Matthew Wong (1984–2019)

Matthew Wong, The Bright Winding Path, 2017, oil on canvas, 72 x 48". Courtesy of Karma, New York.

I FIRST CAME ACROSS IMAGES of Matthew Wong’s paintings on Instagram some years ago. The platform is hardly ideal for transmitting the nuance, scale, and physicality of painting, but it does allow for the discovery of artists outside the traditional parameters of the contemporary art world. I don’t recall exactly what those early images were, only that their bold and charged simplifications of landscape brought to my mind the work of Milton Avery. As the images multiplied, so did the references: the unmistakable influence of Chinese landscape painting alongside Vuillard, Munch, Matisse, Alex Katz, Lois Dodd, Forrest Bess.

After a time, Matthew and I began corresponding regularly about painting, poetry, music, philosophy, and the intersection of them all—the art life, as Matthew once called it. We discussed painters who create a visual language and world of their own. We shared the belief that limitations can open things up for an artist rather than shutting them down. “Your exploration with different notions of what constitutes a picture, using the building blocks of a pictorial vocabulary developed over time speaks to me very much,” he wrote me once. Those reassuring words mean a great deal to me.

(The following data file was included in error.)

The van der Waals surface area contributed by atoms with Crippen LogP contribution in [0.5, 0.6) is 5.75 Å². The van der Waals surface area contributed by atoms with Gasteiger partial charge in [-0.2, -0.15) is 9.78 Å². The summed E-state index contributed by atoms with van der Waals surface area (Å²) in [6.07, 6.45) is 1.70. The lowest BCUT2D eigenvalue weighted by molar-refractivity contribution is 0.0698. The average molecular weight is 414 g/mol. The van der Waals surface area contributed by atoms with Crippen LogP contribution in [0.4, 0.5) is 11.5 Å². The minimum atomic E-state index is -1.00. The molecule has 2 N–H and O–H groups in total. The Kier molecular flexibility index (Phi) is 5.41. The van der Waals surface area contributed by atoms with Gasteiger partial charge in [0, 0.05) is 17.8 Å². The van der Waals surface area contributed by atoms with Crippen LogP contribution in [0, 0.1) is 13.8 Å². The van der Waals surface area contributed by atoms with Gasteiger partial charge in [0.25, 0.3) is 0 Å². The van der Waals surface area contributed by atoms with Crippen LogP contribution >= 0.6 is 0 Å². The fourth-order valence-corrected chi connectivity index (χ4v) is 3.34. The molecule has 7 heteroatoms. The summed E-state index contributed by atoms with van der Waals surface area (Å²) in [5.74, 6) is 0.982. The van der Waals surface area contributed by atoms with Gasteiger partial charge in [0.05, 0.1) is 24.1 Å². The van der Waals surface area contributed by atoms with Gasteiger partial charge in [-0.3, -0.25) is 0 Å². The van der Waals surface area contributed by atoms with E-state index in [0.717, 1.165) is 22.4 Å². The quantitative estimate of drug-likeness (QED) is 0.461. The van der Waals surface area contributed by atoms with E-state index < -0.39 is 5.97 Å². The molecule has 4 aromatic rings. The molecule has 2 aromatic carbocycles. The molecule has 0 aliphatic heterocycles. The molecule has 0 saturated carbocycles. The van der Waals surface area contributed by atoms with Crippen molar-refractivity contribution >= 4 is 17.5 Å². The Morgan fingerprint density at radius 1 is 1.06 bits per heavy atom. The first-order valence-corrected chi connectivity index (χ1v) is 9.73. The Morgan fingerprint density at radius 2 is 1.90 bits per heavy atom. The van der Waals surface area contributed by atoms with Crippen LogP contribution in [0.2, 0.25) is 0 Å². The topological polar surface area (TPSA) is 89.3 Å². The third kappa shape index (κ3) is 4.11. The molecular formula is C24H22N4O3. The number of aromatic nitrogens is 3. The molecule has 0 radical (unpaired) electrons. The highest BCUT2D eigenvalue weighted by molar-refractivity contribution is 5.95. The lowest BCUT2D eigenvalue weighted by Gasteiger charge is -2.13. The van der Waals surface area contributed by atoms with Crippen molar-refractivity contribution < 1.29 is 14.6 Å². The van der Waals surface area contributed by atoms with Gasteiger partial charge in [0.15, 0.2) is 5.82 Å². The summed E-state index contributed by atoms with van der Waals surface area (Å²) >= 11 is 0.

Although Matthew had been painting for a relatively short amount of time—only a few years, by the time I first saw his pictures—he quickly fashioned his own visual language, passionately exploring its parameters. Upon encountering Matthew’s work, you quickly experience the sensitivity and depth of his vision. His was a vibrant and sincere romanticism more reminiscent of William Blake’s poetry than contemporary art’s dominant voices. The tiny figures populating his landscapes invite you to wake up to the pulsating world around you.

A few days before Matthew ended his life, we were messaging about Manet’s late paintings. I sent an image of an old still life I had made in dialogue with the Impressionist. Matthew’s response was the last I heard from him: “That’s beautiful, Brian. Thanks for sharing.” As I read the tributes to Matthew, poring over his images and rereading our past conversations, my heart aches to think of his suffering. His generous, inquisitive spirit will continue to unfold through his living images. He has left a breadcrumb trail for countless other fellow travelers to follow. I’m sorry you couldn’t stay, Matthew. We miss you. Thanks for sharing.

Brian Calvin is a painter who lives and works in Ojai, California.